Differential Diagnosis: DLD vs. Language Disorder Associated with {biomedical condition}

by Lisa Archibald

Scenario: An SLP/T determines that a child meets criteria for a language disorder: the child has a persistent language problem with a significant impact on everyday interactions or educational progress. Does this child have DLD?

According to the CATALISE consensus (Bishop et al., 2016, 2017), Language Disorder is an overarching term for a persistent language problem with a functional impact. This category is further divided into two subtypes: (1) Language Disorder associated with {biomedical condition} is used when a child has been diagnosed with a biomedical condition known to impact language development; and (2) Developmental Language Disorder (DLD), which refers to a child with a language disorder without a known biomedical condition. 

In order to determine if the child has DLD, the presence of a biomedical condition that could account for the language disorder must be ruled out. A specialized or multidisciplinary team assessment is required to consider the question of a biomedical condition. Access to such assessments could constrain how a SLP/T goes about making the DLD diagnosis.

Ideally, the SLP/T works as part of a multidisciplinary team. The team works together when assessing a child and determines the presence/absence of a language disorder, any associated biomedical conditions, etc. The results of the assessment guides the diagnostic decision regarding language disorder, as well as any other relevant diagnoses. Unfortunately, many SLP/Ts are not part of a multidisciplinary assessment team. In many cases, SLP/Ts work within a region, district, or school board authority with psychologists, occupational therapists, special educators, etc. Together, these colleagues form an informal team when a child is referred for multiple services.

It is quite common, however, for children to be referred to a single service such as SLP/T, which may mean that additional cross-disciplinary assessments to aid in the diagnostic process are unavailable. As well, the extent to which the SLP/T can refer the child for additional assessments may be constrained by a number of factors. For example, there may be a need to manage the number of referrals made for additional assessments. And when referrals are made, long waitlists could preclude timely assessments. As well, professionals may be involved with a child at different times. SLP/Ts are often consulted when a child is very young and showing early signs of difficulty developing language. A psychoeducational assessment, on the other hand, may not be completed until the child has attended school for some time.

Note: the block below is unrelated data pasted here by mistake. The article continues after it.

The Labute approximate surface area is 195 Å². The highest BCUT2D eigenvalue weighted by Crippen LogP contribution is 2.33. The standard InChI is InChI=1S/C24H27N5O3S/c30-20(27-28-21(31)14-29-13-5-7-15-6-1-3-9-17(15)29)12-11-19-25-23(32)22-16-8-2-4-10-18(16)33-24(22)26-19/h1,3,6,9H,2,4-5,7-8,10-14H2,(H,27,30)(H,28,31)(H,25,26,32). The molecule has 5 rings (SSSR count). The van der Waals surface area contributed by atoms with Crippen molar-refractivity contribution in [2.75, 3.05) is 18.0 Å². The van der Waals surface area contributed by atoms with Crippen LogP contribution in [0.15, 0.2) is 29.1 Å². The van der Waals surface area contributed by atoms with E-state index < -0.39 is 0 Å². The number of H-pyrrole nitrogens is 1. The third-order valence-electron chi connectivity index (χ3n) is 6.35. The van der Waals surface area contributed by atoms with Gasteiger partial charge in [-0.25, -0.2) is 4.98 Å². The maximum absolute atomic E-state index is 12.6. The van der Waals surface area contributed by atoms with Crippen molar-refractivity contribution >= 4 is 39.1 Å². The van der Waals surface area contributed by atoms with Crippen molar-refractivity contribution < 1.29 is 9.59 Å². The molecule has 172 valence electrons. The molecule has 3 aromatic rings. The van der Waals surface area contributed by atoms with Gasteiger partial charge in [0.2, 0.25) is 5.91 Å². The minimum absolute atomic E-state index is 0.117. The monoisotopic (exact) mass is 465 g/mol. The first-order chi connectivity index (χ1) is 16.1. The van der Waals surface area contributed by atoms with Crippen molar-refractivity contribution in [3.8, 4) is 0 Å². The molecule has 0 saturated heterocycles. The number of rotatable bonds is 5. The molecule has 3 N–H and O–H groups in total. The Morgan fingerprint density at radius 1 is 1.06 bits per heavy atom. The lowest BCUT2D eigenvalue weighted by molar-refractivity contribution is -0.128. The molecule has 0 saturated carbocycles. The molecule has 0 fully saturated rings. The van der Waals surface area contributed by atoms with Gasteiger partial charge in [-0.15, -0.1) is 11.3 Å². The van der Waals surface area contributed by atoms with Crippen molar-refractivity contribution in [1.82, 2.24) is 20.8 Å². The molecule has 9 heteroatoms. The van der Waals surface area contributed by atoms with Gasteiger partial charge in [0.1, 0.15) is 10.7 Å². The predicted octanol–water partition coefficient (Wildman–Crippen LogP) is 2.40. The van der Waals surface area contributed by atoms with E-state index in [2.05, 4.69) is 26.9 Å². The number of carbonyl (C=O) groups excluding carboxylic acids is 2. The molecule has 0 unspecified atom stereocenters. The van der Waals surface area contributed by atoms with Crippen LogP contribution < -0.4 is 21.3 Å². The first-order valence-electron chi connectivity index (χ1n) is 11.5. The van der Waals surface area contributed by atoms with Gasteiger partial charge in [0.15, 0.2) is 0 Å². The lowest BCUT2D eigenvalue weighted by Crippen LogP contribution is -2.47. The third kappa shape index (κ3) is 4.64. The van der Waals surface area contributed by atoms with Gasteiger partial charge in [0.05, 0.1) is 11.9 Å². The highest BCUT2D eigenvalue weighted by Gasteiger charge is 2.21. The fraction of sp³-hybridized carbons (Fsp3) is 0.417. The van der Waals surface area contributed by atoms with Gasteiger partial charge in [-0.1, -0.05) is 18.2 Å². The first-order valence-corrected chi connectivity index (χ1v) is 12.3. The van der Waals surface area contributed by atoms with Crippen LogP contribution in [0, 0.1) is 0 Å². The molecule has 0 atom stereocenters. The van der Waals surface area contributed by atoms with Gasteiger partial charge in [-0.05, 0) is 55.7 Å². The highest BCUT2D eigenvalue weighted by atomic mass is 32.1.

It is against this backdrop that many SLP/Ts need to make their diagnostic decisions regarding DLD. When access to multidisciplinary assessments is limited, children for whom there is no concern regarding biomedical conditions might not be referred for additional assessments. SLP/Ts should consult with the child, parent, educators, or other team members in determining that there are no concerns regarding neurocognitive or intellectual development. Under these conditions, it would be reasonable to provide the DLD diagnosis (when relevant) based on the SLP/T assessment alone. In cases where concern regarding a biomedical condition exists, the SLP/T will need to consider the balance between providing a parent or educator with timely information and the availability/timeliness of the additional assessments. If the required additional assessments will be completed within a reasonable timeframe, the SLP/T might wait to determine the child’s diagnosis based on the outcome of those assessments. If not, the SLP/T should consider providing a provisional diagnosis of DLD with the caveat that future assessments may warrant a review of the diagnosis. The flowchart (v.2) available for download tries to capture the decision making based on these various scenarios.

As a final note, it could be argued that many diagnoses are provisional. A diagnosis is made based on the available information at the time of the assessment. Information that comes to the light in the future can and should be considered, and the diagnosis modified as needed.